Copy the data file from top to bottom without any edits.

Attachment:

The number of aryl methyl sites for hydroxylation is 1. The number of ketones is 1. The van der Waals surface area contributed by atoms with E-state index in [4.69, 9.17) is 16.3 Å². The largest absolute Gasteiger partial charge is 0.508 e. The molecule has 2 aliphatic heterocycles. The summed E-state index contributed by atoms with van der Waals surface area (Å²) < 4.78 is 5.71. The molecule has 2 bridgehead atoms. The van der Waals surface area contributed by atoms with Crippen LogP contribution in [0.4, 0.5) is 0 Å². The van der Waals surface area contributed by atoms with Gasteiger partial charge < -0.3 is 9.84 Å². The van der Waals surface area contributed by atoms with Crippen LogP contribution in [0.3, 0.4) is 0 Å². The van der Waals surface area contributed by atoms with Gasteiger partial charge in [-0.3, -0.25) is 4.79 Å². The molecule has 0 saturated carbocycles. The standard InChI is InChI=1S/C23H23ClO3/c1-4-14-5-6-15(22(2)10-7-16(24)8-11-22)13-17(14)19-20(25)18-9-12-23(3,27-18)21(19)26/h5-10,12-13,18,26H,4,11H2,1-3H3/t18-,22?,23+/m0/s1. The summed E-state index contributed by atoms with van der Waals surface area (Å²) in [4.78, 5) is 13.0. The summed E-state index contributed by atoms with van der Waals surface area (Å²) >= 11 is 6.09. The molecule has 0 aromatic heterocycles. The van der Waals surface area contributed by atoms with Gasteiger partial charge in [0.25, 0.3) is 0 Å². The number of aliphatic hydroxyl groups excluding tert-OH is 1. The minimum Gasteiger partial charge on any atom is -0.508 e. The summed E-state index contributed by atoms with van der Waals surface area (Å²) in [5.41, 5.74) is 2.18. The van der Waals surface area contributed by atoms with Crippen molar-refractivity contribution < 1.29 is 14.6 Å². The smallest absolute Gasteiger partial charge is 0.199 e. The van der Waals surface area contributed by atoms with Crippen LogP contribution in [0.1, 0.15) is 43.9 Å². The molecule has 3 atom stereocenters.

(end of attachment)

The number of aryl methyl sites for hydroxylation is 1. The number of ketones is 1. The van der Waals surface area contributed by atoms with E-state index in [4.69, 9.17) is 16.3 Å². The largest absolute Gasteiger partial charge is 0.508 e. The molecule has 2 aliphatic heterocycles. The summed E-state index contributed by atoms with van der Waals surface area (Å²) < 4.78 is 5.71. The molecule has 2 bridgehead atoms. The van der Waals surface area contributed by atoms with Crippen LogP contribution in [0.4, 0.5) is 0 Å². The van der Waals surface area contributed by atoms with Gasteiger partial charge < -0.3 is 9.84 Å². The van der Waals surface area contributed by atoms with Crippen LogP contribution in [0.3, 0.4) is 0 Å². The van der Waals surface area contributed by atoms with Gasteiger partial charge in [-0.3, -0.25) is 4.79 Å². The molecule has 0 saturated carbocycles. The standard InChI is InChI=1S/C23H23ClO3/c1-4-14-5-6-15(22(2)10-7-16(24)8-11-22)13-17(14)19-20(25)18-9-12-23(3,27-18)21(19)26/h5-10,12-13,18,26H,4,11H2,1-3H3/t18-,22?,23+/m0/s1. The summed E-state index contributed by atoms with van der Waals surface area (Å²) in [4.78, 5) is 13.0. The summed E-state index contributed by atoms with van der Waals surface area (Å²) >= 11 is 6.09. The molecule has 0 aromatic heterocycles. The van der Waals surface area contributed by atoms with Gasteiger partial charge in [0.25, 0.3) is 0 Å². The number of aliphatic hydroxyl groups excluding tert-OH is 1. The minimum Gasteiger partial charge on any atom is -0.508 e. The summed E-state index contributed by atoms with van der Waals surface area (Å²) in [5.41, 5.74) is 2.18. The van der Waals surface area contributed by atoms with Crippen molar-refractivity contribution < 1.29 is 14.6 Å². The smallest absolute Gasteiger partial charge is 0.199 e. The van der Waals surface area contributed by atoms with Crippen LogP contribution in [0.1, 0.15) is 43.9 Å². The molecule has 3 atom stereocenters.